Investors can learn a lot by Bill Gates’ example…

If you go into the stock market thinking only in terms of greed and making money, you are likely to get involved in a lot of schemes and short-term trading systems. Most will fail. But if you choose stocks of companies with good long-term fundamentals, you will make a lot of money in the stock market.

As J. Paul Getty states, “It is possible to make money – and a great deal of money – in the stock market. But it can’t be done overnight or by haphazard buying and selling. The big profits go to the intelligent, careful and patient investor, not to the reckless and overeager speculator… The seasoned investor buys his stocks when they are priced low, holds them for the long-pull rise and takes in-between dips and slumps in his stride.” (See his classic book, “How to Be Rich.”)

John spoke about how free-market capitalism does a better job than the government of alleviating poverty – by creating new products and higher income for everyone. Bill Gates kept smiling and nodding his head. But Gates does think government has an important role, especially when some vital services and products, such as vaccines, are not affordable to the poor.

In talking to Mr. Gates after the panel, it was clear his interests have shifted from Microsoft to the Gates Foundation. He resigned as chairman of Microsoft only last month, leaving behind a company that is flush with cash ($21 billion), with revenues exceeding $60 billion, earnings jumping 40% in the most recent quarter, and profit margins approaching 30%. He was passionate in discussing how his foundation is dramatically reducing diseases such as malaria and tuberculosis in poor countries.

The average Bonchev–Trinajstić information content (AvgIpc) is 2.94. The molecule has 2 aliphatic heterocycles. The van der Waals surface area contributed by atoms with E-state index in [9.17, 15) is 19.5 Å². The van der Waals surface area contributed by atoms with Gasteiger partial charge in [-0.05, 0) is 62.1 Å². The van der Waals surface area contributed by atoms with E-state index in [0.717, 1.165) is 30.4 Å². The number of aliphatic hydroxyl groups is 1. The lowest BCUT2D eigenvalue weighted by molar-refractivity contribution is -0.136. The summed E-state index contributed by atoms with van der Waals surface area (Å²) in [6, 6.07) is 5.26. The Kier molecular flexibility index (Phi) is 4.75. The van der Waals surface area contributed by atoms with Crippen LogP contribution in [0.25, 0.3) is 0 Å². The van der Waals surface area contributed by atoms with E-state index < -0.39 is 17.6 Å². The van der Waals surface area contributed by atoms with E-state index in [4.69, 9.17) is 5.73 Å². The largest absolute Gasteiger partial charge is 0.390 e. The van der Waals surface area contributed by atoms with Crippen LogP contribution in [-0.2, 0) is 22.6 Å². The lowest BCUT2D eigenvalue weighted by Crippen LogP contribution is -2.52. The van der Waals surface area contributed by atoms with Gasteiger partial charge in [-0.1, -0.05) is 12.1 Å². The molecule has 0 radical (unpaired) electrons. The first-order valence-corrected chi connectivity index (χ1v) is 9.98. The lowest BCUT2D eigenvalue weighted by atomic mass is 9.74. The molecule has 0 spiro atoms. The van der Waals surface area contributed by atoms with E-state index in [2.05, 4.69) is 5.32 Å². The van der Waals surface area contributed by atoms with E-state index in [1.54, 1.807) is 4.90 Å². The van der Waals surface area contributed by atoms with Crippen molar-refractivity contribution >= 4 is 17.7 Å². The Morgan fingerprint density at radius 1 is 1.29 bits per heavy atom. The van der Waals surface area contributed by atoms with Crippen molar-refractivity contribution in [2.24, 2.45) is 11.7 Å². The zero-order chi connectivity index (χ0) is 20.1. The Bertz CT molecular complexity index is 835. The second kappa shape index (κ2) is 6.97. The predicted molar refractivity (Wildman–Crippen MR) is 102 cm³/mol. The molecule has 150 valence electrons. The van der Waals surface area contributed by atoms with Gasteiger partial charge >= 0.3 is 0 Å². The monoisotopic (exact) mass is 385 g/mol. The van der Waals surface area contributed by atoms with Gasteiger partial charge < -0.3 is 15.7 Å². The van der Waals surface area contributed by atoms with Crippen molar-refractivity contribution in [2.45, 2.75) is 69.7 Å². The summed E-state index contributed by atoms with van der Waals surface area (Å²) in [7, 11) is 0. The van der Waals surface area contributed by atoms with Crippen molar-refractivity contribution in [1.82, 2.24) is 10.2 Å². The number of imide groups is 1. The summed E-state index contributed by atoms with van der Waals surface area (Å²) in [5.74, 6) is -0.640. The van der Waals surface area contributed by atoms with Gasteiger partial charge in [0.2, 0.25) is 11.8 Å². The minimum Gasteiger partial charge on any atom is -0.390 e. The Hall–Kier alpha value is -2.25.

Follow the link for more information on Bill Gates’ “Creative Capitalism.” And click on the following link to find out more about John Mackey’s breakthrough concept of “Conscious Capitalism.”

Good trading,


“It is incredible the quantity of good a single man can do if he makes a business out of it.” – Benjamin Franklin

Today’s Investment U Crib Sheet

  • Along with creative and conscious capitalism, we’d like to add “careful capitalism.” Careful investors know that how much you are investing is just as important as what you’re investing in.
  • Any stock, no matter how strong, can turn into a liability overnight. Just ask the shareholders of Enron how confident they were about the company before its implosion. Knowing how much to invest in each and every situation is crucial to building long-term wealth. It also limits the inherent risks of investing in stocks.
  • As a guideline, no more than 4% of your equity portfolio should be invested in any particular stock. If you want to be conservative, invest less. If you want to be aggressive, invest more – but not too much more. Proper position sizing* ensures that even if a number of your investments turn sour, you’ll never lose your shirt.
  • Combined with a trailing stop strategy, these methods can assure that small losses don’t become big losses.

*The views and opinions expressed in this article are those of the author and do not necessarily reflect the official position of Wall Street analysts.